TCP has the tuple pairs (IP Addr/port/type) to tell one client from another. UDP passes the client IP and port. How does the unix domain keep track of different clients?

In other words the server creates a socket bound to some path say /tmp/socket. 2 or more clients connect to /tmp/socket. What is going on underneath that keeps track of data from client1 and client2? I imagine the network stack plays no part in domain sockets so is the kernel doing all the work here?

Is there a unix domain protocol format like there is an IP protocol format and TCP/UDP formats? Is the format of domain socket datagram protocols published somewhere? Is every unix different or does something like POSIX standardize it?

Thanks for any illumination. I could not find any information that explained this. Every source just glossed over how to use the domain sockets.

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    Talking over a unix domain protocol is basically just file i/o. unless the data you're passing through the socket contains source identification, there's no way to tell which process sent a particular string through.
    – Marc B
    Mar 10, 2012 at 5:51
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    @MarcB that should be an answer Mar 10, 2012 at 5:59
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    Can that be true? If a server writes data the first client that reads gets the data regardless if it was intended for that client or not? That make them almost useless. Mar 10, 2012 at 6:03
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    @MarcB What you are describing seems dubious. In page 449 5th paragraph of Linux Programming 2nd Edition Unleashed by Kurt Wall, et al, it is stated thus: ...with named pipes you cannot tell one process data from another. Using UNIX Domain sockets, you will get a separate session for each process.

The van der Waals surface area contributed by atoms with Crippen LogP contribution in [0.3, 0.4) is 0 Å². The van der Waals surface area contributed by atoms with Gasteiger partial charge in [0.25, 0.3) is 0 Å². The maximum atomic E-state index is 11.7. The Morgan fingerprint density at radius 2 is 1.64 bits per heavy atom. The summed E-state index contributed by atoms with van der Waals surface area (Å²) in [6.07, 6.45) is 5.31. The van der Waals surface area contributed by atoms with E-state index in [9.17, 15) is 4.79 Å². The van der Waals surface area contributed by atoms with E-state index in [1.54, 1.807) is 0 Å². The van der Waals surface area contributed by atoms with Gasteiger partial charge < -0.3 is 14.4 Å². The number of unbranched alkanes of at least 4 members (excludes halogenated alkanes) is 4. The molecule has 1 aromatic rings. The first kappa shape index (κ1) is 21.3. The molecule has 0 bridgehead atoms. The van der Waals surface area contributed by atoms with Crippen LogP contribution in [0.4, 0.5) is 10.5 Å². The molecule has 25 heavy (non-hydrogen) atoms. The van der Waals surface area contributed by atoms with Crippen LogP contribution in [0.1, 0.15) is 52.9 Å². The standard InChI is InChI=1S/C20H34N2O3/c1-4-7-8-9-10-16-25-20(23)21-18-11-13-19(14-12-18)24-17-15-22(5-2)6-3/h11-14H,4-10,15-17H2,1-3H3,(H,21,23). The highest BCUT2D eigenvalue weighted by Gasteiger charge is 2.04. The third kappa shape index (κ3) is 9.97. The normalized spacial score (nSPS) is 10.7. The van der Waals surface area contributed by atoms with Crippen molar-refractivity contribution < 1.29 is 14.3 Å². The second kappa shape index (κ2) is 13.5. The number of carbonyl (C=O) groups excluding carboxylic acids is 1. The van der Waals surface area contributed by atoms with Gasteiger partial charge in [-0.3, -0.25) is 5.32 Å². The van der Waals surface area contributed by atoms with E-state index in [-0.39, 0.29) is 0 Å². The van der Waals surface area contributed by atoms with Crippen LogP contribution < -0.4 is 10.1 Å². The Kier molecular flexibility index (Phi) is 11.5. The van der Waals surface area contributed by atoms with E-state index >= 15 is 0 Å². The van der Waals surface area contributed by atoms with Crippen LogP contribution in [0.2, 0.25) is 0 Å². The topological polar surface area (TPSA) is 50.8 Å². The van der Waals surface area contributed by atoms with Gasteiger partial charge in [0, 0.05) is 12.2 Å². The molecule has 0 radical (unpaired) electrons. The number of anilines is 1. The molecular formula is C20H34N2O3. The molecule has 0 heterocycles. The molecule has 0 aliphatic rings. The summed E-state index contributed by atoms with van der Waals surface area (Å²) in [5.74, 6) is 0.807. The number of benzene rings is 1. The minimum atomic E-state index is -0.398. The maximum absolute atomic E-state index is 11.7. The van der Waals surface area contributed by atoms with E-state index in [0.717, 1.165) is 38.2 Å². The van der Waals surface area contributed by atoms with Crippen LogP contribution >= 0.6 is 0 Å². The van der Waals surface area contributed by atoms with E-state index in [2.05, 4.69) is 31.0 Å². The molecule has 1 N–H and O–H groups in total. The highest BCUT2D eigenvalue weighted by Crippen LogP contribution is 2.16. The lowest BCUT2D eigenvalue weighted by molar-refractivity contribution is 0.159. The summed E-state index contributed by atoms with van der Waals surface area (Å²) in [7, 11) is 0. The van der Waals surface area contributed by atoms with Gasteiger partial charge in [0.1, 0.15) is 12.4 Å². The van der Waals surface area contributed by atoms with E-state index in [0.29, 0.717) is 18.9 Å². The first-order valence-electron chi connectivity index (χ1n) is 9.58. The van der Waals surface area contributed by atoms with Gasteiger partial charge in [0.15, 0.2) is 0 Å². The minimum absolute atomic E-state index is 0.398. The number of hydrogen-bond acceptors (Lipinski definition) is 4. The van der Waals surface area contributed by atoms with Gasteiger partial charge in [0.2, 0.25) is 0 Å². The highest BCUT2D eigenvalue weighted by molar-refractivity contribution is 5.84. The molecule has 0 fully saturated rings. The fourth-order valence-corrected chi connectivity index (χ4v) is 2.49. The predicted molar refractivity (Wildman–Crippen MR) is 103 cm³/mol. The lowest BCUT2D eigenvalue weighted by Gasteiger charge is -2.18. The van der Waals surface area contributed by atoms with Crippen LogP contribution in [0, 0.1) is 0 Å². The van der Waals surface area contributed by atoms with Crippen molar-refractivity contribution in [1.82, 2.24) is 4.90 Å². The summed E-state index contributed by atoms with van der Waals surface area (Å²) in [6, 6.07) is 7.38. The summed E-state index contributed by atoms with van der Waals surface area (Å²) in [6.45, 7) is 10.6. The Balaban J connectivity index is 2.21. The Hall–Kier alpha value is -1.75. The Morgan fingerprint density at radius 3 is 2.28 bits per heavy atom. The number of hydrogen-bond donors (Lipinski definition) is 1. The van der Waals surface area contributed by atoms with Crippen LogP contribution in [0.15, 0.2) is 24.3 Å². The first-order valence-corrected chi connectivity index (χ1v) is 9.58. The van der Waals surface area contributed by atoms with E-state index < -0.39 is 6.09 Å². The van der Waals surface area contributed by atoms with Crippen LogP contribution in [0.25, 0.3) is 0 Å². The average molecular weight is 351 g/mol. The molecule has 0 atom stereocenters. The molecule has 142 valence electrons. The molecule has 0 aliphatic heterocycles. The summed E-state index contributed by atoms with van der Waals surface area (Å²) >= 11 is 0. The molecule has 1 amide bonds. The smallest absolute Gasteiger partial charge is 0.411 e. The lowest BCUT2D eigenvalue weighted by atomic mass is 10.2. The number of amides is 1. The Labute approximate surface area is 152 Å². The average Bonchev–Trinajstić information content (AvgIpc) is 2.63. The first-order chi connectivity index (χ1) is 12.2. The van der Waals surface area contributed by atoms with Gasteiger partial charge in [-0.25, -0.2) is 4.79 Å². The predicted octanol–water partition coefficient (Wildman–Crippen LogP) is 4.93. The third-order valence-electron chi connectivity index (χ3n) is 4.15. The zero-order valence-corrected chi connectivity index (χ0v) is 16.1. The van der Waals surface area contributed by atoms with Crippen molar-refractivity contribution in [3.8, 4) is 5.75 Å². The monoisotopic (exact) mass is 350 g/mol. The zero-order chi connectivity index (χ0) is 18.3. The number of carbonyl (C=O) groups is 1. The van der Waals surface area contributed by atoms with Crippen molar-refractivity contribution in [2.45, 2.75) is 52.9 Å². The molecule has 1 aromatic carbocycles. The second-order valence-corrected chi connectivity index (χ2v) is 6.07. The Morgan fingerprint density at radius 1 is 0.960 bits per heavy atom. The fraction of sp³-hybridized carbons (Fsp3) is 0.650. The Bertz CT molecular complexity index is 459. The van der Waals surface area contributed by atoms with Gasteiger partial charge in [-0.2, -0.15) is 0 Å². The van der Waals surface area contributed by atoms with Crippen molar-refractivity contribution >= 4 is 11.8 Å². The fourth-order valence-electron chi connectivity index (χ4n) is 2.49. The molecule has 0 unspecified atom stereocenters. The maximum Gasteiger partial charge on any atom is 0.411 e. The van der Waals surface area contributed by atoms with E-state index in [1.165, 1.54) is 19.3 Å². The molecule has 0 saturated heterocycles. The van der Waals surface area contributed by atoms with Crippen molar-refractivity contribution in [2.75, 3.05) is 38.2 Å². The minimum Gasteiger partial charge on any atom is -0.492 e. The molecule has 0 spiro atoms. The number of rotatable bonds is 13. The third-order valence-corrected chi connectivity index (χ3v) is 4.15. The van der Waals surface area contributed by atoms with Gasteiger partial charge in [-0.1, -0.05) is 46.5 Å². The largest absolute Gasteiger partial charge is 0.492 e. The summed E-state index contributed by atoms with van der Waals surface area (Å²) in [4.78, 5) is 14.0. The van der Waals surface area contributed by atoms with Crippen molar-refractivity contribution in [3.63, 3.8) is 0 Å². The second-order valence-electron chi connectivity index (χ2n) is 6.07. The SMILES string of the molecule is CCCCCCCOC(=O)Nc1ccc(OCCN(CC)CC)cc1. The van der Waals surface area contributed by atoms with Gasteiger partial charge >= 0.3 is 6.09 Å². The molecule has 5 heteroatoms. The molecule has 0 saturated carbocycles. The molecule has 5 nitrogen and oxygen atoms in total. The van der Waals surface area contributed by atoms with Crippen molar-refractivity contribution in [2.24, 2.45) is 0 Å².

– daparic
    Nov 3, 2019 at 16:07

1 Answer 1


If you create a PF_UNIX socket of type SOCK_STREAM, and accept connections on it, then each time you accept a connection, you get a new file descriptor (as the return value of the accept system call). This file descriptor reads data from and writes data to a file descriptor in the client process. Thus it works just like a TCP/IP connection.

There's no “unix domain protocol format”. There doesn't need to be, because a Unix-domain socket can't be connected to a peer over a network connection. In the kernel, the file descriptor representing your end of a SOCK_STREAM Unix-domain socket points to a data structure that tells the kernel which file descriptor is at the other end of the connection. When you write data to your file descriptor, the kernel looks up the file descriptor at the other end of the connection and appends the data to that other file descriptor's read buffer. The kernel doesn't need to put your data inside a packet with a header describing its destination.

For a SOCK_DGRAM socket, you have to tell the kernel the path of the socket that should receive your data, and it uses that to look up the file descriptor for that receiving socket.

If you bind a path to your client socket before you connect to the server socket (or before you send data if you're using SOCK_DGRAM), then the server process can get that path using getpeername (for SOCK_STREAM). For a SOCK_DGRAM, the receiving side can use recvfrom to get the path of the sending socket.

If you don't bind a path, then the receiving process can't get an id that uniquely identifies the peer. At least, not on the Linux kernel I'm running (2.6.18-238.19.1.el5).

  • Great answer. Thank you @rob
    – nic
    Apr 9, 2015 at 5:06
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    There is also SOCK_SEQPACKET for AF_UNIX in Linux which allows connections like in SOCK_STREAM, but also preserves message boundaries like in SOCK_DGRAM.
    – Vi.
    Sep 7, 2015 at 16:10
  • @rob-mayoff from your explanation I understand that there's no "send queue" on a UNIX socket, since the data is directly pushed to the peer's receive queue. But it seems that sock.sk_wmem_alloc is incremented on the sending socket when sending data, whereas I would expect sock.sk_rmem_alloc to be incremented on the peer's socket instead. Nov 15, 2019 at 14:37
  • @rob mayoff nicely explained.
    – Sunny
    Sep 6, 2020 at 4:05

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